Forging the heteroglossic citizen : articulating local, national, regional and global horizons in the Australian Curriculum
Doherty, Catherine A. (2014) Forging the heteroglossic citizen : articulating local, national, regional and global horizons in the Australian Curriculum. Discourse : Studies in the Cultural Politics of Education, 35(2), pp. 177-189.
This article offers a discourse analysis comparing selected articles in the national press over the consultative period for Phase 1 subjects in the new Australian Curriculum, with rationales prefacing official Australian Curriculum Assessment and Reporting Authority documents. It traces how various versions of Australia, its ‘nation-ness’ and its future citizens have been taken up in the final product. The analysis uses Lemke's analytic elaboration of Bakhtin's concept of heteroglossia and its derivative, intertextuality. It identifies a range of intertextual thematic formations around ‘nation’, ‘history’, ‘citizen’ and ‘curriculum’ circulating in the public debates, then traces their presence in official curriculum documents. Rather than concluding that these themes are contradictory and incoherent, the conclusion asks how these multiple dialogic facets of Australian nation-ness potentially offer a better response to complex times than any coherent monologic orthodoxy might.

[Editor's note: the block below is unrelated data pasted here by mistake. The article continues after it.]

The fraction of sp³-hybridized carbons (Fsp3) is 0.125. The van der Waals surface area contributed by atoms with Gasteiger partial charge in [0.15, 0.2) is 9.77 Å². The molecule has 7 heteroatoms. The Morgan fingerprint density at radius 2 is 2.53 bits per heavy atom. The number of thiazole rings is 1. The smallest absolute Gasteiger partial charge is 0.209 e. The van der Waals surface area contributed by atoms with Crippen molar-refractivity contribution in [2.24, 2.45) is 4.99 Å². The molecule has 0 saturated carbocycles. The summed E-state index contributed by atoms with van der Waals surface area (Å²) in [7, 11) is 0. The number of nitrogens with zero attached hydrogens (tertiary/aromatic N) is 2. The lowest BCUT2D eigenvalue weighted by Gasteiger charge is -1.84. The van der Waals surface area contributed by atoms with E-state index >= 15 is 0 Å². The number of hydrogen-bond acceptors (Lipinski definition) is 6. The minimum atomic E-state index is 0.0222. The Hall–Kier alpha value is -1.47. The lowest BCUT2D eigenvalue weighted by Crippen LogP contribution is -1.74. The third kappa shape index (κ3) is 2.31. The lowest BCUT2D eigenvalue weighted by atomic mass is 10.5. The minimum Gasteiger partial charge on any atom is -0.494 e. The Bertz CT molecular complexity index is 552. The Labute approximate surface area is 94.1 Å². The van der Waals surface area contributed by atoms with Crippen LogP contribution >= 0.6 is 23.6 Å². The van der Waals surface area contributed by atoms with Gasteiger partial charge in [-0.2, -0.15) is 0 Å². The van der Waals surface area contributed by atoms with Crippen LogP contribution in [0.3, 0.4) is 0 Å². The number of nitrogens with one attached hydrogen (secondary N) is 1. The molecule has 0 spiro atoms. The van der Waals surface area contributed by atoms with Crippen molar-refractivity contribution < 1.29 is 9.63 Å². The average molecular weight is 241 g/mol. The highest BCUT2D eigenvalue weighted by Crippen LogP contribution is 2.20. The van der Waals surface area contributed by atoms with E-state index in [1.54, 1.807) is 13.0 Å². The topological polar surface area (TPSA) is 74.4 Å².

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|Item Type:||Journal Article|
|Keywords:||curriculum, citizenship, nation, heteroglossia, intertextuality|
|Subjects:||Australian and New Zealand Standard Research Classification > EDUCATION (130000) > CURRICULUM AND PEDAGOGY (130200) > Curriculum and Pedagogy Theory and Development (130202)
Australian and New Zealand Standard Research Classification > STUDIES IN HUMAN SOCIETY (160000) > SOCIOLOGY (160800) > Sociology of Education (160809)
|Divisions:||Current > Research Centres > Office of Education Research
Current > QUT Faculties and Divisions > Faculty of Education
Past > Schools > School of Cultural & Language Studies in Education
|Copyright Owner:||Copyright 2012 Taylor and Francis|
|Copyright Statement:||This is an Author's Accepted Manuscript of an article published in Discourse : Studies in the Cultural Politics of Education [Volume 35, Issue 2, (2014)] [copyright Taylor & Francis], available online at: http://www.tandfonline.com/10.1080/01596306.2012.745729|
|Deposited On:||21 Nov 2012 22:11|
|Last Modified:||05 Jun 2014 22:50|
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